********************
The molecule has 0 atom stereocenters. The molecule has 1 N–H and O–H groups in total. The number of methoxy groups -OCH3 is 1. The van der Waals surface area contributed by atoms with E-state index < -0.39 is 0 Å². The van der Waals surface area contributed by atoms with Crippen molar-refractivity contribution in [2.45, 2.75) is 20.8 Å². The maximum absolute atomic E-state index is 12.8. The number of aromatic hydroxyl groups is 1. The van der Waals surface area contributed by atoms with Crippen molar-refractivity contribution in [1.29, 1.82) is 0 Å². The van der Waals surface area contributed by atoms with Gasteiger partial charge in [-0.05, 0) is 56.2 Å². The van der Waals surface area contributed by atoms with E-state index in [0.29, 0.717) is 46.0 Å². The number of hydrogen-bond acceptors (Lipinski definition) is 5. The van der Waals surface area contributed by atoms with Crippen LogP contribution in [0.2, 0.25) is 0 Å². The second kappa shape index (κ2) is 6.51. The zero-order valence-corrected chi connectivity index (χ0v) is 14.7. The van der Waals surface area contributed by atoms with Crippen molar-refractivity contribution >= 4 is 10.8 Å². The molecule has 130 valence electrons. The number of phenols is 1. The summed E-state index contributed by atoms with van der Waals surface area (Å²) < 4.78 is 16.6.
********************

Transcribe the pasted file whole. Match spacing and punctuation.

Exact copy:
The molecule has 0 atom stereocenters. The molecule has 1 N–H and O–H groups in total. The number of methoxy groups -OCH3 is 1. The van der Waals surface area contributed by atoms with E-state index < -0.39 is 0 Å². The van der Waals surface area contributed by atoms with Crippen molar-refractivity contribution in [2.45, 2.75) is 20.8 Å². The maximum absolute atomic E-state index is 12.8. The number of aromatic hydroxyl groups is 1. The van der Waals surface area contributed by atoms with Crippen molar-refractivity contribution in [1.29, 1.82) is 0 Å². The van der Waals surface area contributed by atoms with Gasteiger partial charge in [-0.05, 0) is 56.2 Å². The van der Waals surface area contributed by atoms with E-state index in [0.29, 0.717) is 46.0 Å². The number of hydrogen-bond acceptors (Lipinski definition) is 5. The van der Waals surface area contributed by atoms with Crippen LogP contribution in [0.2, 0.25) is 0 Å². The second kappa shape index (κ2) is 6.51. The zero-order valence-corrected chi connectivity index (χ0v) is 14.7. The van der Waals surface area contributed by atoms with Crippen molar-refractivity contribution >= 4 is 10.8 Å². The molecule has 130 valence electrons. The number of phenols is 1. The summed E-state index contributed by atoms with van der Waals surface area (Å²) < 4.78 is 16.6.